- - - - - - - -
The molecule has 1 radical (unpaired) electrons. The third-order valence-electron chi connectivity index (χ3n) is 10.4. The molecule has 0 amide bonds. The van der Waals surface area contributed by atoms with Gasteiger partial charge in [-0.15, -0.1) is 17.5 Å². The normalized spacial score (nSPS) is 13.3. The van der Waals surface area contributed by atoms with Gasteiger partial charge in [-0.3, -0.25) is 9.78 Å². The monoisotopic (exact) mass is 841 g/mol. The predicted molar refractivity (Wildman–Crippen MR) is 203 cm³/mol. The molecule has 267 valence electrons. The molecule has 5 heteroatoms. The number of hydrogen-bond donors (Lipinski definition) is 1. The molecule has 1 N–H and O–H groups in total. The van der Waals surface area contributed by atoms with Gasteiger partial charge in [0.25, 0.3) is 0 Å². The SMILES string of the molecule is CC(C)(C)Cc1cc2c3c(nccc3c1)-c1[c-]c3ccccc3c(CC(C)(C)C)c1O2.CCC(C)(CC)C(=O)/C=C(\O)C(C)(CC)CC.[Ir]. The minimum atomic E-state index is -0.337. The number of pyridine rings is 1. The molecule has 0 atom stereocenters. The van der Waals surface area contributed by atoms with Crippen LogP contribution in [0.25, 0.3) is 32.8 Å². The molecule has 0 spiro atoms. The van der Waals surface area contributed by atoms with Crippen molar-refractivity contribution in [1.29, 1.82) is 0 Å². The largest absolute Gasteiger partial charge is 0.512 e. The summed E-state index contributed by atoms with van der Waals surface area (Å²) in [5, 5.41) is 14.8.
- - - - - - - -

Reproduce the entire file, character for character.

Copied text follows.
The molecule has 1 radical (unpaired) electrons. The third-order valence-electron chi connectivity index (χ3n) is 10.4. The molecule has 0 amide bonds. The van der Waals surface area contributed by atoms with Gasteiger partial charge in [-0.15, -0.1) is 17.5 Å². The normalized spacial score (nSPS) is 13.3. The van der Waals surface area contributed by atoms with Gasteiger partial charge in [-0.3, -0.25) is 9.78 Å². The monoisotopic (exact) mass is 841 g/mol. The predicted molar refractivity (Wildman–Crippen MR) is 203 cm³/mol. The molecule has 267 valence electrons. The molecule has 5 heteroatoms. The number of hydrogen-bond donors (Lipinski definition) is 1. The molecule has 1 N–H and O–H groups in total. The van der Waals surface area contributed by atoms with Gasteiger partial charge in [0.25, 0.3) is 0 Å². The SMILES string of the molecule is CC(C)(C)Cc1cc2c3c(nccc3c1)-c1[c-]c3ccccc3c(CC(C)(C)C)c1O2.CCC(C)(CC)C(=O)/C=C(\O)C(C)(CC)CC.[Ir]. The minimum atomic E-state index is -0.337. The number of pyridine rings is 1. The molecule has 0 atom stereocenters. The van der Waals surface area contributed by atoms with Crippen LogP contribution in [0.25, 0.3) is 32.8 Å². The molecule has 0 spiro atoms. The van der Waals surface area contributed by atoms with Crippen molar-refractivity contribution in [1.29, 1.82) is 0 Å². The largest absolute Gasteiger partial charge is 0.512 e. The summed E-state index contributed by atoms with van der Waals surface area (Å²) in [5, 5.41) is 14.8.